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Generations - Ninotchka Rosca

Generations - Ninotchka Rosca

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Published by Clara Buenconsejo

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Published by: Clara Buenconsejo on Jul 18, 2010
Copyright:Attribution Non-commercial

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08/10/2014

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Generations
M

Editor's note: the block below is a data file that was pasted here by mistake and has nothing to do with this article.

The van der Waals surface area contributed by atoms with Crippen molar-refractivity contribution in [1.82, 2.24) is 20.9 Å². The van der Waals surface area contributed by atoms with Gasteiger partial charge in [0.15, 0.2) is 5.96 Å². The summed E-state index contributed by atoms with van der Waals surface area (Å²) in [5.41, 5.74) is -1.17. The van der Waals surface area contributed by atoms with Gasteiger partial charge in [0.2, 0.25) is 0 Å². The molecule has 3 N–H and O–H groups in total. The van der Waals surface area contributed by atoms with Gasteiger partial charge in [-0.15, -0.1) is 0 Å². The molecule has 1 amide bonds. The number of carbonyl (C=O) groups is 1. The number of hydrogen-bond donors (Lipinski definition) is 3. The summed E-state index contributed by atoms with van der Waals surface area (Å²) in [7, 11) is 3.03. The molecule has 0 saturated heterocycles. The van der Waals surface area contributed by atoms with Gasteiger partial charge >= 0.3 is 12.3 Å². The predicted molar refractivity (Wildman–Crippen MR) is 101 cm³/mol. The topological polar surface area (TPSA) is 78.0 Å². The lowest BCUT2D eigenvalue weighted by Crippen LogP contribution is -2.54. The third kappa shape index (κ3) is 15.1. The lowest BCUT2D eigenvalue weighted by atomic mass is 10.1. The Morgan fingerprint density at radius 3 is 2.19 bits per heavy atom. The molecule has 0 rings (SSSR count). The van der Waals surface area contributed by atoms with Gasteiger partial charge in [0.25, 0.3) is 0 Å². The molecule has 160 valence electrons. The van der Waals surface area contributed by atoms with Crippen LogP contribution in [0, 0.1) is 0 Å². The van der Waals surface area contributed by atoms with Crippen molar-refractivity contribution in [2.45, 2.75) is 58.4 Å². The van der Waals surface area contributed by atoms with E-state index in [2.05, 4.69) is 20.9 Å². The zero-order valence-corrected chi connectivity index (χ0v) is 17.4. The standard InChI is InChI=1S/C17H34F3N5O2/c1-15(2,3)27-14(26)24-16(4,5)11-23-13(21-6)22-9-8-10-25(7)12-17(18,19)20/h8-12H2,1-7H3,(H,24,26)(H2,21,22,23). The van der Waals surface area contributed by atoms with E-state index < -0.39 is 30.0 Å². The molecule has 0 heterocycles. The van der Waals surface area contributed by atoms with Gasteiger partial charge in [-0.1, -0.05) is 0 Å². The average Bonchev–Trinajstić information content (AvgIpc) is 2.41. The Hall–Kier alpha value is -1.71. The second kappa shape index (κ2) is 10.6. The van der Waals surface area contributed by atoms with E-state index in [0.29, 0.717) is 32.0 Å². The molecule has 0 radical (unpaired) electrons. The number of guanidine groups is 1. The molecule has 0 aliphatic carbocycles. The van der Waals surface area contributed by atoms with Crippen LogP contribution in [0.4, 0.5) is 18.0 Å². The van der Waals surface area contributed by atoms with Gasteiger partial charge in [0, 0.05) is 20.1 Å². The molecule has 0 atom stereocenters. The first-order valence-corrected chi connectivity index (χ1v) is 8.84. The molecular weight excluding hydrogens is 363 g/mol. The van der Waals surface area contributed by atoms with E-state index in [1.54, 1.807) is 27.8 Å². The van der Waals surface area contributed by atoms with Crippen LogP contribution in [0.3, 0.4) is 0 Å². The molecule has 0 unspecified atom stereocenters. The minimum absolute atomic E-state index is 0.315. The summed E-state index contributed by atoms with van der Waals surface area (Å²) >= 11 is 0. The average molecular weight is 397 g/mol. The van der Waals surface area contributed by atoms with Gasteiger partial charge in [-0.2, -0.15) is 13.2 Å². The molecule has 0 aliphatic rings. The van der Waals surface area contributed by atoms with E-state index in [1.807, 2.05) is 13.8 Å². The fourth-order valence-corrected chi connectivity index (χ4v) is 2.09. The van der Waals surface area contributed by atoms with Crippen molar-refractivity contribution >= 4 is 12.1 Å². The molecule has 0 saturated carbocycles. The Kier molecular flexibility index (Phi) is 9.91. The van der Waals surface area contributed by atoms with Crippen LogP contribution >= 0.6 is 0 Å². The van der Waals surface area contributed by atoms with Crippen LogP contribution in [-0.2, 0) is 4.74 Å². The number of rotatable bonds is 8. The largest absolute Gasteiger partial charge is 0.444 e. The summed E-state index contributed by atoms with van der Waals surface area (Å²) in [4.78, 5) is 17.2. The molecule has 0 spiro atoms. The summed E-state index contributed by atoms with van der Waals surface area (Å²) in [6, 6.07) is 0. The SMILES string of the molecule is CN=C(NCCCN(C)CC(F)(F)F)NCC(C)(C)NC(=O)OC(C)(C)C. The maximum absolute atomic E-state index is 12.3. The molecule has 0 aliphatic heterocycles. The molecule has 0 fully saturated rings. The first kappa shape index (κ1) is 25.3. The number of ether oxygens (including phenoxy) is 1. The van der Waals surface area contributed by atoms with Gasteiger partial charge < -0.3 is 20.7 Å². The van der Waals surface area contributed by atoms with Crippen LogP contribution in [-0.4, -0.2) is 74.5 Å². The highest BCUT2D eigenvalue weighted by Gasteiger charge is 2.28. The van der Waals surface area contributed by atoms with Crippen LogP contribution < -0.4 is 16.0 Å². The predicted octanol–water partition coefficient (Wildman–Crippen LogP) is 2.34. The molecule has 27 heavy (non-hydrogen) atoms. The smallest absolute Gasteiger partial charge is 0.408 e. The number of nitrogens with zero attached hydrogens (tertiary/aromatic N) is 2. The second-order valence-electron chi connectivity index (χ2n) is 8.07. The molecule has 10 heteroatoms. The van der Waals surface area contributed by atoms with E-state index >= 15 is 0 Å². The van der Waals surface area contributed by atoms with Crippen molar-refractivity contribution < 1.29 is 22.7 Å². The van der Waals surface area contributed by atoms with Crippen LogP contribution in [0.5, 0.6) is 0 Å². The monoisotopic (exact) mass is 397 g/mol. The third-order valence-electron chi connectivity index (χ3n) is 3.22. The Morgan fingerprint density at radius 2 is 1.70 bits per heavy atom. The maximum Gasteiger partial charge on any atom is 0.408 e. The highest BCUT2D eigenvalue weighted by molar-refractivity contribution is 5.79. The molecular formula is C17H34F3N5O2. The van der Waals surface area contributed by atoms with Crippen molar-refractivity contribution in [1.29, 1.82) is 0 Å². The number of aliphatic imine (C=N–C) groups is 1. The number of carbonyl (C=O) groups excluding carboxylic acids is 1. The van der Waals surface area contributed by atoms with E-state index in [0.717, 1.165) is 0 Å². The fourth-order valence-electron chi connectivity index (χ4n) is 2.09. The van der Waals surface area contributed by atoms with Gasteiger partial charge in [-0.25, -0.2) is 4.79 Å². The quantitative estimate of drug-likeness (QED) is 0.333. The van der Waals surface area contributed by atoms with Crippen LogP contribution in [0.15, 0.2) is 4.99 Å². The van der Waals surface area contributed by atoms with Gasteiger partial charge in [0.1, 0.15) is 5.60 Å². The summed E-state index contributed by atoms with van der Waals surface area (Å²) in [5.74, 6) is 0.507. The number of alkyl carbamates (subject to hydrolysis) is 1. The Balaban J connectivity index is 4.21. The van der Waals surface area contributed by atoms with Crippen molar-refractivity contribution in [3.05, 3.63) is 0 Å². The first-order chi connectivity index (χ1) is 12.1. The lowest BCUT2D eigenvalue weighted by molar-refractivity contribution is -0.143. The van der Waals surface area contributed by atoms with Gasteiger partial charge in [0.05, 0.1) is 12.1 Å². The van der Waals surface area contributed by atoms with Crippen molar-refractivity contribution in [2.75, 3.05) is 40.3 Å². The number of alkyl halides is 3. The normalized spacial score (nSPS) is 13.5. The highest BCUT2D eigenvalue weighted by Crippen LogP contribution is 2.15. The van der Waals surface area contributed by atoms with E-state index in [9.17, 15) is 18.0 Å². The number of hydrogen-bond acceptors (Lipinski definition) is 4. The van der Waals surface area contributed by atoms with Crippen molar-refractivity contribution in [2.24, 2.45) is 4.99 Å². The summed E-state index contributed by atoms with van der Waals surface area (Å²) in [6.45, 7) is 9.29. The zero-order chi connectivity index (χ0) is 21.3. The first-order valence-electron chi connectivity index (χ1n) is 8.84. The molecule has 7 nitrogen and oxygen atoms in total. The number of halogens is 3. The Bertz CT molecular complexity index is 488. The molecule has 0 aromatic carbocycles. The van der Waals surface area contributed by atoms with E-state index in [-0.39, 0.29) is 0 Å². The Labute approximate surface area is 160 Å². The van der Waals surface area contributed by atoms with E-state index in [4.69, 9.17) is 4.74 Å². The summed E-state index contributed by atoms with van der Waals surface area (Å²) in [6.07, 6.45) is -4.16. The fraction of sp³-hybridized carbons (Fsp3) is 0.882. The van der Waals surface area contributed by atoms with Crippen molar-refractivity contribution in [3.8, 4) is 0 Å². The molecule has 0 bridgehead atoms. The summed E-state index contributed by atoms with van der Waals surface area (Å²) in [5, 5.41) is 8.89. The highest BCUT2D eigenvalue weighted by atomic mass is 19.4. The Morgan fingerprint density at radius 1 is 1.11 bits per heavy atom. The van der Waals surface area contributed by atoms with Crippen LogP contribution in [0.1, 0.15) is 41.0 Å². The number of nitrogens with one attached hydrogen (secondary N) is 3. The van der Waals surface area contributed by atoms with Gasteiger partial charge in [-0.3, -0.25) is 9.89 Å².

umbling calmed the soul.To Selo, this was knowledge that came with oldage. He would sit outside on the front ladder, his bare feet resting on thelast rung,and mumble. Words would push up from between his lungs,past his tonsils, and work their way between his toothless gums. His lips spat them outin small explosions.There were any number of things to mumble about: sometimes he told a story, sometimes he just followed the movement of the sunfrom east to west, sometimes he grumbled about the house,the road, the harvest. Today he made sounds.It was summer,but enough water remained in the. irrigation canal to feed the seedbeds. Viewed from the house, the canal was ashimmering distortion in a brown palm of land distorted by heat waves.The two boys playing in the yard had grown used to Selo's mumbling.Theolder,nine years of age, drew a circle onthe ground with his dirty forefinger.He was not quick enough,and two drops of sweat fell from his brow into the circle. Against the soil's glitter, the sweatdrops were black, shallow holes. He studiedthem for a moment; then, carefully, he covered the holes with two chippedmarbles-one orange, one blue. Just outside the line he had drawn, his brother'stoes dug into the powdery earth. The older boy ignored his brother just as heignored Old Selo.Grandfather's bad humor, their grandmother used to say, had started withthe withering of his right hand. The bird-claw that resulted had not been herfault.As a matter of fact, she had saved his life. The claw was nothing more thanan extraneous addition to the whole-regrettable but unimportant.She had savedhis life. Because of the debt, the boys' memories of the old woman were rimmedwith guilt.No one had been able to help her when her turn to die came.It took place at the height of the monsoon season. The house was sowaterlogged the bamboo posts had split their brown skins and were mottledgreen. A translucent pair of leaves even sprouted from the middle node of thebamboo holding the kitchen wall up. Grandmother, who had complained of chest pains for weeks,had a coughing attack so fierce she sounded like ajoyousfrog.The fit lasted for hours.It would take her by the throat and snap her small head back and forth, while bits of matter-red, flecked with foam-ejected fromher mouth and darted around like tiny bats. Mother, a Lysol-soaked rag in herhand, chased the steaming bats and shouted for the rest of the family to keep